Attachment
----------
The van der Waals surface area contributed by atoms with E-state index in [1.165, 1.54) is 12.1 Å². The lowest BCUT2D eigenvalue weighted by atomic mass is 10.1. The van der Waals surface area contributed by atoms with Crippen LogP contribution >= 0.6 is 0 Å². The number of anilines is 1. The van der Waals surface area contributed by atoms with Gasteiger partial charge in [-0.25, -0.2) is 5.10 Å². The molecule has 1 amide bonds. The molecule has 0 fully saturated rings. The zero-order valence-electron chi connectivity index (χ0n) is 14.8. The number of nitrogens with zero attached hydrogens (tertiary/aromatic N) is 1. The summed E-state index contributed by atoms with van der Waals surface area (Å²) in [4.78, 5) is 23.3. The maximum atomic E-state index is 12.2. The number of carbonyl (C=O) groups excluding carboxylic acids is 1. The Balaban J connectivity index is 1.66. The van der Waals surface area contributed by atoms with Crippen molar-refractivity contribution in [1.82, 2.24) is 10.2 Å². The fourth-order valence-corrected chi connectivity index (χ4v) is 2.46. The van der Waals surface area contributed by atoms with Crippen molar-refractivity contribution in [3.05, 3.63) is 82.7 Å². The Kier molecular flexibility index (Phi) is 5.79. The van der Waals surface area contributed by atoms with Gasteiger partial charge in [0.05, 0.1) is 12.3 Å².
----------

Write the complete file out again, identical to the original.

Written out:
The van der Waals surface area contributed by atoms with E-state index in [1.165, 1.54) is 12.1 Å². The lowest BCUT2D eigenvalue weighted by atomic mass is 10.1. The van der Waals surface area contributed by atoms with Crippen LogP contribution >= 0.6 is 0 Å². The number of anilines is 1. The van der Waals surface area contributed by atoms with Gasteiger partial charge in [-0.25, -0.2) is 5.10 Å². The molecule has 1 amide bonds. The molecule has 0 fully saturated rings. The zero-order valence-electron chi connectivity index (χ0n) is 14.8. The number of nitrogens with zero attached hydrogens (tertiary/aromatic N) is 1. The summed E-state index contributed by atoms with van der Waals surface area (Å²) in [4.78, 5) is 23.3. The maximum atomic E-state index is 12.2. The number of carbonyl (C=O) groups excluding carboxylic acids is 1. The Balaban J connectivity index is 1.66. The van der Waals surface area contributed by atoms with Crippen molar-refractivity contribution in [1.82, 2.24) is 10.2 Å². The fourth-order valence-corrected chi connectivity index (χ4v) is 2.46. The van der Waals surface area contributed by atoms with Crippen molar-refractivity contribution in [3.05, 3.63) is 82.7 Å². The Kier molecular flexibility index (Phi) is 5.79. The van der Waals surface area contributed by atoms with Gasteiger partial charge in [0.05, 0.1) is 12.3 Å².